2. Producing Enough Content - enough for what?  If I get one whitepaper done and it generates enough leads and revenue to hit my target then have I produced "enough" content?  I would take the approach of matching content needs to the steps of your buyers process.  I usually see this issue related to blogging (btw this is the hardest form of content marketing there is!).  If you are thinking about creating a blog with daily posts then you need to have passionate writers in your organization.  A corporate blog will die within one month without this.
  3. Producing the Kind of Content that Engages - Now we are getting somewhere.  This should be the number one challenge.  To do this you need to have a few good sources within your company that really know your customers.  Preferably even some customers themselves.  Then from their pain points you can start to develop content.  I am not saying it will be 100% effective but it will at least come from a place where you know your customer already needs something.  Learn from your mistakes but make sure you make a few.
  4. Producing a Variety of Content - I agree that the same content type could get repetitive but I want to fall back to the concept of engaging content as being the key issue.  If your audience is busy and like to download and print out whitepapers and read them over a lunch break at work then keep producing them.  Sometimes the new flashy thing isn't the answer.  Also dip your toe in the water with a new content type first before investing in it.  You may love to watch videos but that doesn't mean your audience does (or can).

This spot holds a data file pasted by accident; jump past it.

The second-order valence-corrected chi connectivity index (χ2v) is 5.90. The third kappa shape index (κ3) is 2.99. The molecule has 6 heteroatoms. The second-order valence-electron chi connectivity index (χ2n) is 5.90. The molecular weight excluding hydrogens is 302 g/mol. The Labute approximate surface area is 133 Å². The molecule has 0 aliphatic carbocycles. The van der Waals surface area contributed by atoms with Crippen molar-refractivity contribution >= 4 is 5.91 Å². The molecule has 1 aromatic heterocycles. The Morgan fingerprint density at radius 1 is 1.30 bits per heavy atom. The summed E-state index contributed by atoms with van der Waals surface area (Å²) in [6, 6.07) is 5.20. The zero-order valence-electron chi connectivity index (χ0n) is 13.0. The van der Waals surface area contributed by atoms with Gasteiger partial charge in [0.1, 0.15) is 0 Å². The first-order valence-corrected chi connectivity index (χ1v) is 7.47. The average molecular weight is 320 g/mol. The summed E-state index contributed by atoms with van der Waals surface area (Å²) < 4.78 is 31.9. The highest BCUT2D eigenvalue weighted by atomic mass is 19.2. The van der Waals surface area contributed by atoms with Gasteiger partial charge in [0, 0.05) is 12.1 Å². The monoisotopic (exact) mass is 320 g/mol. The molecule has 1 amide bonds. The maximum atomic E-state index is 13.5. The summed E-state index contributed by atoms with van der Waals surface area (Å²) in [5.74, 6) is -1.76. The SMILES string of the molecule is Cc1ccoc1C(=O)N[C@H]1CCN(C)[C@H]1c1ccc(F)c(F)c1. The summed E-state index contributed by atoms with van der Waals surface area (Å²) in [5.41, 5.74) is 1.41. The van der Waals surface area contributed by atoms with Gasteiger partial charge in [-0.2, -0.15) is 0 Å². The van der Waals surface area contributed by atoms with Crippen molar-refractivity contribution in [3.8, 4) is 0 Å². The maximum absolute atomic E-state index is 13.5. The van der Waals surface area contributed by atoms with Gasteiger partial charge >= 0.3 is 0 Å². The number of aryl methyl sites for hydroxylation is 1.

5. Lack of Budget - Sorry folks but this is a poor excuse.  If you have a Subject Matter Expert(SME) under payroll then its your job to translate that knowledge into a digital format so your customers can consume and/or interact with it.  Is your SME a crappy writer?  Then put them in front of a camera. Not comfortable on video?  Do a webinar.  Find a way to get that knowledge out there to generate leads and interest from your target audience.
What have your challenges been?  How have you overcome them or have you at all?

Wednesday, February 19, 2014

If you can do only one thing in digital marketing, do this

I get asked all the time what are the most critical things a marketing manager needs to do first when thinking about digital marketing. If I can sum it up in one sentence it would be: